AMD has been steadily gaining datacenter CPU market share since 2017 — when it launched its EPYC processor for servers — and is expected to command over 20% of shipments this year, according to DigiTimes Research. Meanwhile, various developers of Arm-based system-on-chips (SoC) for datacenters are projected to occupy around 8% of the market. While Intel will maintain the lead, its share will decline significantly.
AMD Is Gaining Share
There are several factors that will allow AMD to continue grabbing market share from Intel this year, according to Frank Kung from DigiTimes Research. These include higher core count of AMD’s latest EPYC processors compared to range-topping Intel’s Xeon Scalable (96 vs 60), lower prices of EPYC CPUs when compared to Intel Xeon Scalable products with similar core count, and better supply of AMD’s latest EPYC CPUs made at TSMC when compared to Intel’s Xeon Scalable produced in house.
Although not mentioned directly by DigiTimes Research, there are two other major factors driving adoption of AMD’s EPYC platform: introduction of new processors without major delays and better performance compared to the latest offerings from Intel as the latter arrived considerably later than they were supposed to.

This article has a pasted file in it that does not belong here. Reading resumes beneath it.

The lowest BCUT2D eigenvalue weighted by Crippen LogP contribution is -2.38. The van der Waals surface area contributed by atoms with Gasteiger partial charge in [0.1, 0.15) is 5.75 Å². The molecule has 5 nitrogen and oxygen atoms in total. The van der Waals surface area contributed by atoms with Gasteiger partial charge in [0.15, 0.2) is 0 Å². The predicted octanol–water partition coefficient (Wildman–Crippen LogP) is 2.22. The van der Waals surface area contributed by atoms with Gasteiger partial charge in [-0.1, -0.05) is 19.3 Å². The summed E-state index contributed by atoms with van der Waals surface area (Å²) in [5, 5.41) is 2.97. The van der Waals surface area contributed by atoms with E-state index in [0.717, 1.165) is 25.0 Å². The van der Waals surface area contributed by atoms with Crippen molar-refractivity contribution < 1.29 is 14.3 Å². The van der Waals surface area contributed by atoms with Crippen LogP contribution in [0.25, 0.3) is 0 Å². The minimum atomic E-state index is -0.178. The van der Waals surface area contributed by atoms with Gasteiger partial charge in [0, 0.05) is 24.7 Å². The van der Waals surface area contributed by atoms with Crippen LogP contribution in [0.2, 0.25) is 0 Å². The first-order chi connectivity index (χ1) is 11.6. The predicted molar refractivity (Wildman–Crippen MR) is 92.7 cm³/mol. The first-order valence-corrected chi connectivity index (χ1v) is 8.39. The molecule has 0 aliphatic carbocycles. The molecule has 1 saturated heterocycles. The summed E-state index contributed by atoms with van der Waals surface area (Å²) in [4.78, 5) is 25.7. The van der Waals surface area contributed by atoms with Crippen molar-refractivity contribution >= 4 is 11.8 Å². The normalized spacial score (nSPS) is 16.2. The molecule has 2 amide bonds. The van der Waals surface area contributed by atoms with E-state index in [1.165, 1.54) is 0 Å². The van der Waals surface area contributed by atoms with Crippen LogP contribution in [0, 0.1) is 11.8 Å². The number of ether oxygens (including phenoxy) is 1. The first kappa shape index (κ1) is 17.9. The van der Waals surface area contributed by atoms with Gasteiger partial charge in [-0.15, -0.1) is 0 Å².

Late last year AMD introduced its EPYC ‘Genoa’ processors with up to 96 cores based on the Zen 4 microarchitecture for mainstream servers and this platform will ramp up gradually in 2023. Later this year the company plans to release its EPYC ‘Bergamo’ CPUs with up to 128 cores featuring the Zen 4c architecture for cloud datacenters, which will further improve positions of AMD as Intel is only set to ship its Sierra Forest CPUs for cloud workloads in 2024. Also, AMD plans to introduce its EPYC ‘Siena’ processors for communications market this year.
Arm Is Getting Stronger
There is a fundamental headwind for Arm-based SoCs when it comes to gaining server market share — software compatibility. Performance wise, these SoCs can compete against x86 processors, but if they cannot run programs, they will not be adopted.
Nonetheless, Arm-powered SoCs from companies like Amazon, Ampere, Alibaba, and Marvell increased their share from 3.5% in 2021 to 6.8% in 2022, according to estimates by DigiTimes Research. Analysts expect such processors to command 8.1% of the server CPU market as new players (such as Nvidia) enter the scene and established players (such as Ampere) roll-out their new offerings.
Given how strong Nvidia’s compute GPUs are in AI and HPC fields, its Arm-based processors for servers are poised to grab a significant share of the market.
As Arm-based datacenter SoCs gain software compatibility with popular applications, they will also gain market share. As a result, only time will tell what market share such processors will control several years down the road. According to the analyst from DigiTimes Research, it is almost guaranteed that Arm-based SoCs will continue to gain share in datacenter and edge computing servers.